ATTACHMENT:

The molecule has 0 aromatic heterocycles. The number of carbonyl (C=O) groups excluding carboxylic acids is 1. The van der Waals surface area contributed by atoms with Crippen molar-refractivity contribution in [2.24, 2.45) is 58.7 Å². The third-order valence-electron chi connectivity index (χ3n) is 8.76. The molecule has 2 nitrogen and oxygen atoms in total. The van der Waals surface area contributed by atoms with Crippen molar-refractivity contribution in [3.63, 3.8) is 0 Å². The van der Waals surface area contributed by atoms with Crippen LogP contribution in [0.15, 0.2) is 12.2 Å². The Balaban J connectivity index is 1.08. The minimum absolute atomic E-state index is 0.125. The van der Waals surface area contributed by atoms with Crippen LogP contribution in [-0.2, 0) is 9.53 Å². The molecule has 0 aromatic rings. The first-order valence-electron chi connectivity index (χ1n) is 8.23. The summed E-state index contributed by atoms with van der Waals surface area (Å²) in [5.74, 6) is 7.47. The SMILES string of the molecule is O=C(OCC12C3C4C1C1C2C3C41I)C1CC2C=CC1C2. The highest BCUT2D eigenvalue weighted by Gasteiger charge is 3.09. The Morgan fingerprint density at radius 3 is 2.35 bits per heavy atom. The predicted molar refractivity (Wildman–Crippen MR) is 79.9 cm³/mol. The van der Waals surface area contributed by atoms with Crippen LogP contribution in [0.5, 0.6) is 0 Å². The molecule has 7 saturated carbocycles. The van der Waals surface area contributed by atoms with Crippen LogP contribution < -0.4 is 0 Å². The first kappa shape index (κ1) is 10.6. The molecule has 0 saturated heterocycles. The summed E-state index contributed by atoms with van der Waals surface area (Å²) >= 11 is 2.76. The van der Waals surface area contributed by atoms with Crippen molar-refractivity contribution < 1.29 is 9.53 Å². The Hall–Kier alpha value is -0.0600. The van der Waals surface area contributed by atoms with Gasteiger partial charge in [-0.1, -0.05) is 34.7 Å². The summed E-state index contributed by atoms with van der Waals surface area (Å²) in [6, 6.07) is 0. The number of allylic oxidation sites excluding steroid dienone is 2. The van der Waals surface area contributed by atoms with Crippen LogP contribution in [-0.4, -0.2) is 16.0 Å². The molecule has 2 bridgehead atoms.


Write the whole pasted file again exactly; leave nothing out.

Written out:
The molecule has 0 aromatic heterocycles. The number of carbonyl (C=O) groups excluding carboxylic acids is 1. The van der Waals surface area contributed by atoms with Crippen molar-refractivity contribution in [2.24, 2.45) is 58.7 Å². The third-order valence-electron chi connectivity index (χ3n) is 8.76. The molecule has 2 nitrogen and oxygen atoms in total. The van der Waals surface area contributed by atoms with Crippen molar-refractivity contribution in [3.63, 3.8) is 0 Å². The van der Waals surface area contributed by atoms with Crippen LogP contribution in [0.15, 0.2) is 12.2 Å². The Balaban J connectivity index is 1.08. The minimum absolute atomic E-state index is 0.125. The van der Waals surface area contributed by atoms with Crippen LogP contribution in [-0.2, 0) is 9.53 Å². The molecule has 0 aromatic rings. The first-order valence-electron chi connectivity index (χ1n) is 8.23. The summed E-state index contributed by atoms with van der Waals surface area (Å²) in [5.74, 6) is 7.47. The SMILES string of the molecule is O=C(OCC12C3C4C1C1C2C3C41I)C1CC2C=CC1C2. The highest BCUT2D eigenvalue weighted by Gasteiger charge is 3.09. The Morgan fingerprint density at radius 3 is 2.35 bits per heavy atom. The predicted molar refractivity (Wildman–Crippen MR) is 79.9 cm³/mol. The van der Waals surface area contributed by atoms with Crippen LogP contribution in [0.5, 0.6) is 0 Å². The molecule has 7 saturated carbocycles. The van der Waals surface area contributed by atoms with Crippen LogP contribution < -0.4 is 0 Å². The first kappa shape index (κ1) is 10.6. The molecule has 0 saturated heterocycles. The summed E-state index contributed by atoms with van der Waals surface area (Å²) >= 11 is 2.76. The van der Waals surface area contributed by atoms with Crippen molar-refractivity contribution < 1.29 is 9.53 Å². The Hall–Kier alpha value is -0.0600. The van der Waals surface area contributed by atoms with Gasteiger partial charge in [-0.1, -0.05) is 34.7 Å². The summed E-state index contributed by atoms with van der Waals surface area (Å²) in [6, 6.07) is 0. The number of allylic oxidation sites excluding steroid dienone is 2. The van der Waals surface area contributed by atoms with Crippen LogP contribution in [-0.4, -0.2) is 16.0 Å². The molecule has 2 bridgehead atoms.